Also Known As: Black Caraway Seeds, Charnushka, Kalonji, Blackseed, Black Onion Seed or Roman Coriander
Ingredients: Nigella Sativa Seeds
Taste and Aroma: Strong, slightly bitter, peppery and smoky.
Uses: Famous on Jewish Rye Bread, lamb, vegetables, liquors, baking, bread and ingredient of Garam Masala.
Substitutes: Black Sesame Seeds, Caraway Seeds, Caraway Powder or Cumin Seeds.
Fun Fact: Nigella Sativa is the subject of much promising scientific research.
Black Caraway (Nigella sativa) is known as "Nigella," "kalonji" in Hindi or "habbat al-barakah" in Arabic. It is also sometimes called "black seed" or "black cumin." Harvested from the southwest Asian flowering plant nigella sativa, the hearty, biennial plant is in the ranunculaceae family.
Black Caraway is an exceptionally old spice, with some speculating its origin dating back to the Stone Age. The plant is estimated to have been cultivated for at least 3,000 years, as it has been found in excavated sites from ancient Egypt, including Tutankhamun's tomb.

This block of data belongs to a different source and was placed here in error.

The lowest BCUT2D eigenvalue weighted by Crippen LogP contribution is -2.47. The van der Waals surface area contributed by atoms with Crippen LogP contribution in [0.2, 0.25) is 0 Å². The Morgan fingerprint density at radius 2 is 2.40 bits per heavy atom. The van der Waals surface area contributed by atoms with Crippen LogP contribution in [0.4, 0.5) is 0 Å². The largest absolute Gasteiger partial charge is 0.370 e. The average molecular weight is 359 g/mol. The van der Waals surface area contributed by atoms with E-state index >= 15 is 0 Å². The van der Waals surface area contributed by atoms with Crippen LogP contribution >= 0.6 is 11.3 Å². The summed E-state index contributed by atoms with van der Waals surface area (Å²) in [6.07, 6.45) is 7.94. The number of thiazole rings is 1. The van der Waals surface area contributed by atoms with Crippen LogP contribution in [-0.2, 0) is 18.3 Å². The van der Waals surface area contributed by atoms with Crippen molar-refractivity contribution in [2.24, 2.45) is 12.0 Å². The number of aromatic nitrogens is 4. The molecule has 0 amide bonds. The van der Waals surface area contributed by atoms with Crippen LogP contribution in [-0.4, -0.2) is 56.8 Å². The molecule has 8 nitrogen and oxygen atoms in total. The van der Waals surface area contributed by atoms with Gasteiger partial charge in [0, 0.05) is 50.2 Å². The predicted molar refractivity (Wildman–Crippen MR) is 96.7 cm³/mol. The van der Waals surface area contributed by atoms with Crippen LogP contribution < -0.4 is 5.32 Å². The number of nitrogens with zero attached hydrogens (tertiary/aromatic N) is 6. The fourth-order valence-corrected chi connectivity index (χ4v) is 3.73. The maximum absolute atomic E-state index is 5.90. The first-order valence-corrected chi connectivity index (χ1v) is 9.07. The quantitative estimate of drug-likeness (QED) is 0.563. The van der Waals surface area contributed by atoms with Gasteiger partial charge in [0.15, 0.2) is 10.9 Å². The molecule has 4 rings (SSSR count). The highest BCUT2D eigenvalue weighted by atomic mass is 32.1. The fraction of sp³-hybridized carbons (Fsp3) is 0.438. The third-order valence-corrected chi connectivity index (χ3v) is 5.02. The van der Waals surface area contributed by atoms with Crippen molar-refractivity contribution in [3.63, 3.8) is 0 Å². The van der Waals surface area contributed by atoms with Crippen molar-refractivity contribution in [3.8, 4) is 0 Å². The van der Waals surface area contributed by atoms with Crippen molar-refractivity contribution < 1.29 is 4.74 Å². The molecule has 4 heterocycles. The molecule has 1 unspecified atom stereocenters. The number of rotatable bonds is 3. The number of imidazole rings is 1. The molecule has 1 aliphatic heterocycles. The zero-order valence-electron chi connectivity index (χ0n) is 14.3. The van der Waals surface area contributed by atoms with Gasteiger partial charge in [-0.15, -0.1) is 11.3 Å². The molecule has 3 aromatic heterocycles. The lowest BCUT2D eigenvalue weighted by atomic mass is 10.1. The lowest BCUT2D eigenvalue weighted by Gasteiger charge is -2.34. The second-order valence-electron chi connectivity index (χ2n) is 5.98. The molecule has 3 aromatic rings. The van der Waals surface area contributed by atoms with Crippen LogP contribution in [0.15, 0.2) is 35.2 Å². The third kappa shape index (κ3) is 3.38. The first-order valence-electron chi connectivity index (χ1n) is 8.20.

It is commonly used in Bengali cuisine and to top bread, especially naan and rye or studded in Middle Eastern string cheese for a hint of its robust flavor. It also plays a key role in the five-seed Indian and Bangladeshi spice blend panch phoron.
Beyond its culinary uses, it has been long regarded for medicinal properties, such as its ability to soothe the digestive system. The rich amounts of phytochemicals and amino acids have been speculated to contribute to lower cholesterol, improved vision and cancer prevention.